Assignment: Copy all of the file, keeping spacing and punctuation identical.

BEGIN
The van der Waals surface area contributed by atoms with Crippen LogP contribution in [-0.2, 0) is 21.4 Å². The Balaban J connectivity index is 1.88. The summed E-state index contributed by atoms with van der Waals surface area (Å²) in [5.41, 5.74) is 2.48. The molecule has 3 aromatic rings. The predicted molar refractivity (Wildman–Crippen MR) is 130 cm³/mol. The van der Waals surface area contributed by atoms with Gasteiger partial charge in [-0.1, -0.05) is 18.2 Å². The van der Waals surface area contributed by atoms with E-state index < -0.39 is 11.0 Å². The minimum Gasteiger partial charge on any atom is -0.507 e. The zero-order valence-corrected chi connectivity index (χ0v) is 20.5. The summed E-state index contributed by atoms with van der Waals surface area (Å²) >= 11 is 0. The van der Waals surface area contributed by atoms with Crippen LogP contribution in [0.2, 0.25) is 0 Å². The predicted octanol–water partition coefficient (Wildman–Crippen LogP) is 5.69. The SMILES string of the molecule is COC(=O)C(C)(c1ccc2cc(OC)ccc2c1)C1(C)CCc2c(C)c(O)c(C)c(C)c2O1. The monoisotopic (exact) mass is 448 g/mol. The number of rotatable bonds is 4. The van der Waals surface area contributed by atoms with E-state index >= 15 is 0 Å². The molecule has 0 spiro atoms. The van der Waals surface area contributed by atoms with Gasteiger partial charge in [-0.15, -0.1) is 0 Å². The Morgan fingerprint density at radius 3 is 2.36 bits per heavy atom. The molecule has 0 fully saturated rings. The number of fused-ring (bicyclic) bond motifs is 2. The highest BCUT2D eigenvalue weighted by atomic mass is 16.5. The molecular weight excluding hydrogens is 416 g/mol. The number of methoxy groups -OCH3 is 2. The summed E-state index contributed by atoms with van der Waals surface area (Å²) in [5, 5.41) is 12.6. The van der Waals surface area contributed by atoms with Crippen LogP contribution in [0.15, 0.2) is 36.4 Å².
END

The van der Waals surface area contributed by atoms with Crippen LogP contribution in [-0.2, 0) is 21.4 Å². The Balaban J connectivity index is 1.88. The summed E-state index contributed by atoms with van der Waals surface area (Å²) in [5.41, 5.74) is 2.48. The molecule has 3 aromatic rings. The predicted molar refractivity (Wildman–Crippen MR) is 130 cm³/mol. The van der Waals surface area contributed by atoms with Gasteiger partial charge in [-0.1, -0.05) is 18.2 Å². The van der Waals surface area contributed by atoms with E-state index < -0.39 is 11.0 Å². The minimum Gasteiger partial charge on any atom is -0.507 e. The zero-order valence-corrected chi connectivity index (χ0v) is 20.5. The summed E-state index contributed by atoms with van der Waals surface area (Å²) >= 11 is 0. The van der Waals surface area contributed by atoms with Crippen LogP contribution in [0.2, 0.25) is 0 Å². The predicted octanol–water partition coefficient (Wildman–Crippen LogP) is 5.69. The SMILES string of the molecule is COC(=O)C(C)(c1ccc2cc(OC)ccc2c1)C1(C)CCc2c(C)c(O)c(C)c(C)c2O1. The monoisotopic (exact) mass is 448 g/mol. The number of rotatable bonds is 4. The van der Waals surface area contributed by atoms with E-state index >= 15 is 0 Å². The molecule has 0 spiro atoms. The van der Waals surface area contributed by atoms with Gasteiger partial charge in [-0.15, -0.1) is 0 Å². The Morgan fingerprint density at radius 3 is 2.36 bits per heavy atom. The molecule has 0 fully saturated rings. The number of fused-ring (bicyclic) bond motifs is 2. The highest BCUT2D eigenvalue weighted by atomic mass is 16.5. The molecular weight excluding hydrogens is 416 g/mol. The number of methoxy groups -OCH3 is 2. The summed E-state index contributed by atoms with van der Waals surface area (Å²) in [5, 5.41) is 12.6. The van der Waals surface area contributed by atoms with Crippen LogP contribution in [0.15, 0.2) is 36.4 Å².